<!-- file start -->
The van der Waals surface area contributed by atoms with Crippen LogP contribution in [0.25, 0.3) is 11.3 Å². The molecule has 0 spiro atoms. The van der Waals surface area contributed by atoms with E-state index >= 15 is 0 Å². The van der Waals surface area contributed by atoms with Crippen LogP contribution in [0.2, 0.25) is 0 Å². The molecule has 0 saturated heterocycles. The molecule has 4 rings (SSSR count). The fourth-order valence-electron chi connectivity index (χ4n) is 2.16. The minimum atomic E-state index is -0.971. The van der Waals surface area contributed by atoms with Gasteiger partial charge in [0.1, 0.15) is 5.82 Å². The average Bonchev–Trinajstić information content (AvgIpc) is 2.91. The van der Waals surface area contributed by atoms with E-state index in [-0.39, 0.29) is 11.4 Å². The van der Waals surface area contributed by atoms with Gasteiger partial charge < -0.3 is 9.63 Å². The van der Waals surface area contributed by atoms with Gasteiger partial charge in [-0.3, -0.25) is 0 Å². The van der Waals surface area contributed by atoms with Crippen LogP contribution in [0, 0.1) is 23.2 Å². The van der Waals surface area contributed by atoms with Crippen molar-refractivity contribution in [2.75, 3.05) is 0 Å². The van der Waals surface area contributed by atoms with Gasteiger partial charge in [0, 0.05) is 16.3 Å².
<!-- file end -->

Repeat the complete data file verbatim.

The van der Waals surface area contributed by atoms with Crippen LogP contribution in [0.25, 0.3) is 11.3 Å². The molecule has 0 spiro atoms. The van der Waals surface area contributed by atoms with E-state index >= 15 is 0 Å². The van der Waals surface area contributed by atoms with Crippen LogP contribution in [0.2, 0.25) is 0 Å². The molecule has 0 saturated heterocycles. The molecule has 4 rings (SSSR count). The fourth-order valence-electron chi connectivity index (χ4n) is 2.16. The minimum atomic E-state index is -0.971. The van der Waals surface area contributed by atoms with Gasteiger partial charge in [0.1, 0.15) is 5.82 Å². The average Bonchev–Trinajstić information content (AvgIpc) is 2.91. The van der Waals surface area contributed by atoms with E-state index in [-0.39, 0.29) is 11.4 Å². The van der Waals surface area contributed by atoms with Gasteiger partial charge < -0.3 is 9.63 Å². The van der Waals surface area contributed by atoms with Gasteiger partial charge in [-0.3, -0.25) is 0 Å². The van der Waals surface area contributed by atoms with Crippen LogP contribution in [0, 0.1) is 23.2 Å². The van der Waals surface area contributed by atoms with Crippen molar-refractivity contribution in [2.75, 3.05) is 0 Å². The van der Waals surface area contributed by atoms with Gasteiger partial charge in [0, 0.05) is 16.3 Å².